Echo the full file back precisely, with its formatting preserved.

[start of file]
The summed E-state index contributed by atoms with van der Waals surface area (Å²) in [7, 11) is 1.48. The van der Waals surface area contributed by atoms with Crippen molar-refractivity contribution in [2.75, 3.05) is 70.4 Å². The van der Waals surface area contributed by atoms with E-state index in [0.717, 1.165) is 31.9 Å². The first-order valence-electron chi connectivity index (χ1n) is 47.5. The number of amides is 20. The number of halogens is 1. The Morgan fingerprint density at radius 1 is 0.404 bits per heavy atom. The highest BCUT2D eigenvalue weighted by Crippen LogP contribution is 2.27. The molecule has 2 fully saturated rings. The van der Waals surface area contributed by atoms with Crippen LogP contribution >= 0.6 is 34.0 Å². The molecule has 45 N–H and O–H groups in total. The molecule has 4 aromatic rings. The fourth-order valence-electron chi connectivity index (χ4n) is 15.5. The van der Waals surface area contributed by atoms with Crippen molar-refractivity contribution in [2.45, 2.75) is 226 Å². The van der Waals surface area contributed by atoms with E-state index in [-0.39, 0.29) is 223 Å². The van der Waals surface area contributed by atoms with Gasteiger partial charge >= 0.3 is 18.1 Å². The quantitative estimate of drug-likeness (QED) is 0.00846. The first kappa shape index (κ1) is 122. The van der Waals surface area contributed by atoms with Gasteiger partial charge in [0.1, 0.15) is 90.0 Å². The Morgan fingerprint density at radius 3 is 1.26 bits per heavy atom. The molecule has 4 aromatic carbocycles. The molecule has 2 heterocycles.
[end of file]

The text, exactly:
The summed E-state index contributed by atoms with van der Waals surface area (Å²) in [7, 11) is 1.48. The van der Waals surface area contributed by atoms with Crippen molar-refractivity contribution in [2.75, 3.05) is 70.4 Å². The van der Waals surface area contributed by atoms with E-state index in [0.717, 1.165) is 31.9 Å². The first-order valence-electron chi connectivity index (χ1n) is 47.5. The number of amides is 20. The number of halogens is 1. The Morgan fingerprint density at radius 1 is 0.404 bits per heavy atom. The highest BCUT2D eigenvalue weighted by Crippen LogP contribution is 2.27. The molecule has 2 fully saturated rings. The van der Waals surface area contributed by atoms with Crippen LogP contribution >= 0.6 is 34.0 Å². The molecule has 45 N–H and O–H groups in total. The molecule has 4 aromatic rings. The fourth-order valence-electron chi connectivity index (χ4n) is 15.5. The van der Waals surface area contributed by atoms with Crippen molar-refractivity contribution in [2.45, 2.75) is 226 Å². The van der Waals surface area contributed by atoms with E-state index in [-0.39, 0.29) is 223 Å². The van der Waals surface area contributed by atoms with Gasteiger partial charge >= 0.3 is 18.1 Å². The quantitative estimate of drug-likeness (QED) is 0.00846. The first kappa shape index (κ1) is 122. The van der Waals surface area contributed by atoms with Gasteiger partial charge in [0.1, 0.15) is 90.0 Å². The Morgan fingerprint density at radius 3 is 1.26 bits per heavy atom. The molecule has 4 aromatic carbocycles. The molecule has 2 heterocycles.